[ Jan.2020 ] We went to Koryuzan Fusebenten Tokaiji temple in Kashiwa in Chiba prefecture for Hatsumode (a Japanese tradition, the first visit of the year to a temple or a shrine during the New Year) with our family.
Because my mum had been injured, on the internet we looked for a place where we could go up to the precincts of temple by car and found this place.
But when we arrived, we found that you had to go up stairs to go through the temple gate.
So our family member went up and asked about it, then they allowed us to go around the road up to the site.
It was already evening and the sun was setting, so almost nobody was there.
This temple was located on a hill looking over the Tone River and people amiably call it “Fuse no Benten-sama” (Benten-sama is a Japanese Buddhist goddess).
It has a long history since 823 AD, but the current vermilion-painted main temple was completed in 1717.
It was a magnificent photogenic temple.
We prayed here.
One of the processes of praying in a temple is to ring something called Waniguchi, a kind of hanging bell.
You use the long rope to ring it, but you need a certain skill to ring it well, which I could not do.
That made me worry a bit at that stage.
That bad hunch proved to be right when we drew Omikuji, the fortune slip.
My husband and my sister drew ‘kyo (bad luck)’.
Fortunately mine was ‘daikichi (very good luck) as well as our brother-in-law’s and my mum drew ‘kichi (good luck)’.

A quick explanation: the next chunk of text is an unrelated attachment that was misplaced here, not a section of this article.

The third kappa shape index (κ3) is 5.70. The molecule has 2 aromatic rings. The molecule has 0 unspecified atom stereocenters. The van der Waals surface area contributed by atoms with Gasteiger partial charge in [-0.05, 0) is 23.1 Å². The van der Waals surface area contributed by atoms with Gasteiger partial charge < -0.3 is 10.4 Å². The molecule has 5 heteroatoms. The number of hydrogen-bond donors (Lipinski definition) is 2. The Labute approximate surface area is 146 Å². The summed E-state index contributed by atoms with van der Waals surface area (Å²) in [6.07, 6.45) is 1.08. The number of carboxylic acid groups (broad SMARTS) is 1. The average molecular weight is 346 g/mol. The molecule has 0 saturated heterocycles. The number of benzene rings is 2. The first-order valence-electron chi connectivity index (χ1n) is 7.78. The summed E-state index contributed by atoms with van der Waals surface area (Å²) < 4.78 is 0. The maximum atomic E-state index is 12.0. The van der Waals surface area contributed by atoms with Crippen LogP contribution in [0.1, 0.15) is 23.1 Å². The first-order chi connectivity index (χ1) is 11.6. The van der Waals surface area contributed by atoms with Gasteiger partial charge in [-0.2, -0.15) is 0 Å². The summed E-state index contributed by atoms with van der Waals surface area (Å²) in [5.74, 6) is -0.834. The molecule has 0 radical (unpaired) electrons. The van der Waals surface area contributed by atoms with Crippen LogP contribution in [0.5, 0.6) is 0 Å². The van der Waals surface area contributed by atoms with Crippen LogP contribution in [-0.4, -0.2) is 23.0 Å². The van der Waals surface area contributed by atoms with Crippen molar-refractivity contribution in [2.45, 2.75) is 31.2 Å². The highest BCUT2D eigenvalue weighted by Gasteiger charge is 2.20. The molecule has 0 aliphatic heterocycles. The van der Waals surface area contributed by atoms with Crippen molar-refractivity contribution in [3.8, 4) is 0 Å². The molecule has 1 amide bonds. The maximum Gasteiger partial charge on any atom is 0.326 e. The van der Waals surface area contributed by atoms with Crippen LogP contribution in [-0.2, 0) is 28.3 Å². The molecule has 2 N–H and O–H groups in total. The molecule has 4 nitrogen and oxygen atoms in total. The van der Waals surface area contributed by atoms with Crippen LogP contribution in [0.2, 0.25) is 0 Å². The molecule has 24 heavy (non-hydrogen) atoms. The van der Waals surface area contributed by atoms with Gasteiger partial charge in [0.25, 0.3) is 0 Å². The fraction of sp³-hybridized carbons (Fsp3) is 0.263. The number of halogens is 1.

They way of drawing was unusual.
I do not know the reason, but the female worker wearing the kimono of maiden in the service asked our date of birth each time and she shook the cylinder which contained the sticks with the number and one stick came out of the cylinder.
There was a big shelf with the numbers behind her and actual Omikuji slips were there.
She looks at the number of the stick and take the slip from the shelf with the same number.
So it was not us but she who drew the slips.
Besides, one Omikuji cost 200 yen.
I had thought usually it cost 100 yen.
I am sure the one in Senso-ji Temple in Tokyo cost 100 yen.
To make matters worse, my husband and my sister drew Omikuji for the second time just in case, and alas, they both had ‘kyo’ again!
Then I wondered if it was usual to have so many ‘kyo’ slips in a temple so I looked it up on the internet.
In the first place, Omikuji, the fortune slips have come down to us from China.
I remember seeing many people drawing Omikuji seriously following complicated process in Taiwan.
According to the online information for the shrines’ Omikuji, the average proportion goes like this: ‘daikichi’ 22.2%, ‘kyo’ 11.5% and the most common one is ‘kichi’ which is 25.2%.
Ryogen was the 10th century Buddhist monk who started Omikuji in Japan and his Omikuji’s proportion was apparently ‘daikichi’ 16%, ‘kichi’ 35% and ‘kyo’ 29%.
It may be that this Tokaiji temple copied this original proportion and that is why they had so many ‘kyo’ slips.
Regarding the price for Omikuji, it is true that most of them cost 100 yen now, but some cost as much as 500 yen.
I suppose running temple is an expensive business…
By the way, the real cost of one Omikuji, paper and labour cost and so on, is only about 3.5 yen apparently.
After we drew Omikuji, they were closing the Omikuji shop.
When I looked up, there was a lovely moon.
To change our mood, we went to a conveyor belt sushi restaurant in Abiko called ‘Sushi Sei’ and ate many sushi and ended the day with satisfaction.
A couple of months passed since then and the Covid-19 is raging all over the world now.
Only ‘kyo’ seemed to have proved right and I am wondering what happened to my ‘daikich’.